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Thirsty plants in the sunshine

This is the month to appreciate your garden as it should now be displaying stunning colours, glorious scents and hopefully a steady supply of lovely fresh vegetable and early soft fruit.

Whilst there are always jobs to be done, of course, you should make time to relax and enjoy. What could be more pleasant than sitting back, glass suitable filled with an appropriate drink surveying the results of all your efforts. When people say gardens are all hard work, I feel they may have missed the pleasure and satisfaction of the end result.

Should we continue to have dry weather water shortages could be a problem for many garden and vegetable plants. It is crucial to water thoroughly, as a quick splash will encourage surface rooting and make plants even more vulnerable to drying out preferably water first thing in the morning or in the evening when there is less chance of evaporation stealing the life sustaining liquid.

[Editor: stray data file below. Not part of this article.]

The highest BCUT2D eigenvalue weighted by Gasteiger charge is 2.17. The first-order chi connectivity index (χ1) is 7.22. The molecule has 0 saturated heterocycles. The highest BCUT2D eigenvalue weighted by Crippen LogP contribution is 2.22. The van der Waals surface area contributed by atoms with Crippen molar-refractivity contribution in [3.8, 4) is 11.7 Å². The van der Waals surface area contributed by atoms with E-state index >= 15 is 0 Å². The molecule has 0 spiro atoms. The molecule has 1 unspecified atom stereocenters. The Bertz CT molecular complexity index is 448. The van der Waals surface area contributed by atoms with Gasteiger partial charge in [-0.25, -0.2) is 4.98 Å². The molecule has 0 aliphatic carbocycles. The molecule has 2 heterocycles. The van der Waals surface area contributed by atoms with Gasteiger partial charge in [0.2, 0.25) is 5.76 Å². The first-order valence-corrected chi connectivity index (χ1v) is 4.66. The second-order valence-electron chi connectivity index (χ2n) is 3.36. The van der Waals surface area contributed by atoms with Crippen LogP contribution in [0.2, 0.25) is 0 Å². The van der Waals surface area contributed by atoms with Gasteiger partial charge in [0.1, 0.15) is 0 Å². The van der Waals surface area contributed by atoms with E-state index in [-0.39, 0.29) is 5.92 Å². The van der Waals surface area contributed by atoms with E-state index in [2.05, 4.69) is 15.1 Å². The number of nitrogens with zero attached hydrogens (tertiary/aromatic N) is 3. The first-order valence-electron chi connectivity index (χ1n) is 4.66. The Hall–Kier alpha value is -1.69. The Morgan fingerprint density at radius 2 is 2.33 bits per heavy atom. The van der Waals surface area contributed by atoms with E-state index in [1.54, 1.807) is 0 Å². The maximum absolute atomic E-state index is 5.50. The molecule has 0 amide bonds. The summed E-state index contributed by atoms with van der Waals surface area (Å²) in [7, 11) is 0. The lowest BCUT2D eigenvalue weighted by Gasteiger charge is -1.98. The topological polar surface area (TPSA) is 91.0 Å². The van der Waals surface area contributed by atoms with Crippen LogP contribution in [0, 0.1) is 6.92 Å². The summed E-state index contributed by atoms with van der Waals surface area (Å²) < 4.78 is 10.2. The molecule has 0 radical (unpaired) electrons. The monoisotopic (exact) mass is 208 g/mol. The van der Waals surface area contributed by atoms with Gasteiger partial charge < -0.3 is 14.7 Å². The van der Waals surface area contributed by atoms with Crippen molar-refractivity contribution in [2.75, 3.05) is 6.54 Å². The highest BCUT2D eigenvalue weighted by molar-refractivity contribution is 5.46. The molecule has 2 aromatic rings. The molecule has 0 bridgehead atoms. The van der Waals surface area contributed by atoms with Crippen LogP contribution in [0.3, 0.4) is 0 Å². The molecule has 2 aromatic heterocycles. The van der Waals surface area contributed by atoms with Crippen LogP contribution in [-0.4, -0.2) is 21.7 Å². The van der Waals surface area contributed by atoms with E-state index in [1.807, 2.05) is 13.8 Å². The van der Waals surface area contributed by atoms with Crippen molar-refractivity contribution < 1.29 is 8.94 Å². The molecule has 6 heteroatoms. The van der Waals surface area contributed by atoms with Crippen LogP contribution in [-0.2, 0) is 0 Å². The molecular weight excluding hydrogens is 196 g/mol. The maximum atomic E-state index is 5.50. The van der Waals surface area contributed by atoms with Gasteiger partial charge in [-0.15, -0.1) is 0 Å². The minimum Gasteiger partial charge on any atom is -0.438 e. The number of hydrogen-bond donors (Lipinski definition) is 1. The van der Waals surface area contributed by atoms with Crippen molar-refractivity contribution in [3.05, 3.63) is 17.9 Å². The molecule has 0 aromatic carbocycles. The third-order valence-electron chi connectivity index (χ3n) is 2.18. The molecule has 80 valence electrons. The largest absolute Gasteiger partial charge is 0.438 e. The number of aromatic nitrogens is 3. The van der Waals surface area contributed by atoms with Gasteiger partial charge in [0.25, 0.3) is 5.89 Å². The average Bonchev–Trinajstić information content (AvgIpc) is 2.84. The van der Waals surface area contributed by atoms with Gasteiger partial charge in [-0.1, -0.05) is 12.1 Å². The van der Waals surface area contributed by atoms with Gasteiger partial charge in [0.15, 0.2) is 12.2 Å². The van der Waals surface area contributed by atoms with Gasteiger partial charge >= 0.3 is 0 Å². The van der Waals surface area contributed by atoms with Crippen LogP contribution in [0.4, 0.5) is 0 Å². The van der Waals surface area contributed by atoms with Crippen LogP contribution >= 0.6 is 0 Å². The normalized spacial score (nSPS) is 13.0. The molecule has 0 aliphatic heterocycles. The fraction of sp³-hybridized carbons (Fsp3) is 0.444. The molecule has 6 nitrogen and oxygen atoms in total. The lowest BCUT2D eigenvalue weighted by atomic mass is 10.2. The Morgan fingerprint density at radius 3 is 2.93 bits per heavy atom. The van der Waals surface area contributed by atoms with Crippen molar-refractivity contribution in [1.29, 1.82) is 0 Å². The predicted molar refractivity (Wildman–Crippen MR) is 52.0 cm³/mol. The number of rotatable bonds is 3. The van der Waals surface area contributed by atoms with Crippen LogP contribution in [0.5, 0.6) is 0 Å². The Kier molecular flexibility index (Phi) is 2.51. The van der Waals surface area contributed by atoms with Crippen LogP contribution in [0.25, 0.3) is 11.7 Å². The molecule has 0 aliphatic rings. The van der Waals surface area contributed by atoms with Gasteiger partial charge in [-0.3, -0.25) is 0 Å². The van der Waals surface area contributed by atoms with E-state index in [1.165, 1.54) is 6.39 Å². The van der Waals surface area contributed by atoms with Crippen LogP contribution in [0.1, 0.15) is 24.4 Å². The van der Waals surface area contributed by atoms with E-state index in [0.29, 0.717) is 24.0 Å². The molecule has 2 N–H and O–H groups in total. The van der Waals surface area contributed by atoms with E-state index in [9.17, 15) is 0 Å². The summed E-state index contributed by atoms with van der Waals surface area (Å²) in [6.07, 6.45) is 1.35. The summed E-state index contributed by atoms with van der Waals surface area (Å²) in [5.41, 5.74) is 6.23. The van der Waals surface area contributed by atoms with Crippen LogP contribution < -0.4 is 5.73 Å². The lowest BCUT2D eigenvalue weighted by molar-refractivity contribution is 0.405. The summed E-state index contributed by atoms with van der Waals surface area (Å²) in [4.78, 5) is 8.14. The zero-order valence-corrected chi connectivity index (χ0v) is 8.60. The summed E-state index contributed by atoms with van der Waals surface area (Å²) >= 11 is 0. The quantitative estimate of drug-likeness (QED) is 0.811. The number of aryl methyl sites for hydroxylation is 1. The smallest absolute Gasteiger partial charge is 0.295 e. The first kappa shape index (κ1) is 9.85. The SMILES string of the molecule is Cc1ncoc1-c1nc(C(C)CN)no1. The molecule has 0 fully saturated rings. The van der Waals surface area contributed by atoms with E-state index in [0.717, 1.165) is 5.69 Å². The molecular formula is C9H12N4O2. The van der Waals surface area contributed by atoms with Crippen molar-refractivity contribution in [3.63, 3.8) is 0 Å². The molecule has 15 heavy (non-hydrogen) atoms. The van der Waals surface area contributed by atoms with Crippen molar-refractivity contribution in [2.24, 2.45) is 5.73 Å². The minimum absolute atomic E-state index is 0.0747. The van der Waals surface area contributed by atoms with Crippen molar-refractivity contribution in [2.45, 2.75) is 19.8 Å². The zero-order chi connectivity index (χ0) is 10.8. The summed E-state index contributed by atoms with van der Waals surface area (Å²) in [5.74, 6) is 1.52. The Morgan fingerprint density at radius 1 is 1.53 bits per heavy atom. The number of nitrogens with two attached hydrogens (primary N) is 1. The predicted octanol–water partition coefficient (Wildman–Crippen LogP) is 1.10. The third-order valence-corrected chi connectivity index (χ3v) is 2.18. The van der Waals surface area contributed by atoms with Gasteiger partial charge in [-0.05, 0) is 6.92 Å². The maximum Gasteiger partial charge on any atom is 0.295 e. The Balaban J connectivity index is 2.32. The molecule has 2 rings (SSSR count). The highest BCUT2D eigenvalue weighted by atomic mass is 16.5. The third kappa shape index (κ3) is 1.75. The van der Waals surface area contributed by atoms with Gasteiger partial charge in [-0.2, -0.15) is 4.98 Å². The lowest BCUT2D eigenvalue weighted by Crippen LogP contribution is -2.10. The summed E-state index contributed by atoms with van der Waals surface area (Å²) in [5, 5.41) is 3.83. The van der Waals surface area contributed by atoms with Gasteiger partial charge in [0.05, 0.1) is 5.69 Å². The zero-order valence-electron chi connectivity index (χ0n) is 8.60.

In the greenhouse, great attention needs to be given to ensure plants in borders or grow bags/pots do not go short of moisture. Tomatoes and cucumbers are thirsty beasts. In addition to watering the plants directly (avoid splashing the leaves), spraying water frequently over the central greenhouse path (known as damping down) helps to create a humid atmosphere that is especially beneficial for aubergines and cucumbers –but most plants appreciate a moist atmosphere on a hot day.

Tomatoes require constant attention like the removal of side shoots, feeding and tying in. Keep watch too for early signs of pests. If fruits are failing form, poor pollination may be the cause. Try shaking the plants each day to spread the pollen. ‘Stop’ your plants by removing the growing tip, when they have formed as many trusses of fruit likely to ripen in an unheated greenhouse. Tomatoes respond well to a high potash fertiliser once the fruit is developing.

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